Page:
That’s why I have half a mind to leap aboard this crowded bandwagon. To toss my white envelope into the ring. And announce my resignation from writing about cricket. And to serve notice on my days of being a fan. Now this probably seems a tad drastic. The petulant reaction of someone choking on sour grapes. Surely, I can be less of a drama queen. Chuck an effigy of Kulasekera on the barbie, pick fights with Indians in cricket chatrooms, spread a few malicious match-fixing rumours. Curse the Cricket Gods and move on.
If we use the last 18 months as a barometer, there will be 181 Test matches and 774 one-dayers to look forward to from now till the next World Cup. Assuming Sri Lanka features in 10 per cent of these games, that’s approximately 174 days of me sitting in front of a TV watching leather hit willow. There was a time when this prospect would’ve filled me with glee. No longer.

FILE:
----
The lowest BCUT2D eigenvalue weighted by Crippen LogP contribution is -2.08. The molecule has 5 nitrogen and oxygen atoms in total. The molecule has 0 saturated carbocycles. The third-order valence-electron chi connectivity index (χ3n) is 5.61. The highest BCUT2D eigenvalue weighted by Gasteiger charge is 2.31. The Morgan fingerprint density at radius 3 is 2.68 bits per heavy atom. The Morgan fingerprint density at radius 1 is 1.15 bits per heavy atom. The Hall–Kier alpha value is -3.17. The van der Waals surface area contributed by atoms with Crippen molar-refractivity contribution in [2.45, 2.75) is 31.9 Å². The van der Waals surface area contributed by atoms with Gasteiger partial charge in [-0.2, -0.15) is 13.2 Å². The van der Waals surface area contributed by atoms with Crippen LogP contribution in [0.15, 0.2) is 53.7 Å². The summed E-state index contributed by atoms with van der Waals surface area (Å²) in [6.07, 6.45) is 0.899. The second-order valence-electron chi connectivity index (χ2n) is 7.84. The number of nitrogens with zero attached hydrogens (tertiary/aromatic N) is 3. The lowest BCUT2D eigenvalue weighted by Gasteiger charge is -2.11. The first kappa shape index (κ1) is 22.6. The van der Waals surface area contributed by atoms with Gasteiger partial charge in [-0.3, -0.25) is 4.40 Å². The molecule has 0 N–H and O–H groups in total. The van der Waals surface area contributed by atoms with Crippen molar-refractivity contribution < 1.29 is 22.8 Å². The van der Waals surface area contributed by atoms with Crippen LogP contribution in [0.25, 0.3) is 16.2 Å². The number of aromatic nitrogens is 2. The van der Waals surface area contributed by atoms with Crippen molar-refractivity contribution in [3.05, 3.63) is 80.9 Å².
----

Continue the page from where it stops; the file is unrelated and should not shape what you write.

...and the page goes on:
We used to thrill at the thought of Viv Richards squaring up to Dennis Lillee. At the sight of Gavaskar’s elegance defusing Botham’s belligerence. And our hearts would melt when Aravinda de Silva hooked Imran to the fence.
It could be the mistaken notion that the past is superior to the world we now inhabit. That the gentlemen of yesteryear were somehow purer cricketers than today’s mercenaries. That the bombast of T20 has robbed cricket of its artistry. And that the vast sums of money riding on each game has stripped it of its romance. But this is neither accurate nor honest. The reason we don’t look forward to the battles between Kallis, Ponting, Sachin and Gayle has little to do with talent or sentiment. It’s quite simply because we’ve just seen them play each other last Tuesday. And the Wednesday before. And if we stick around, we may get to see them face off again tomorrow after lunch.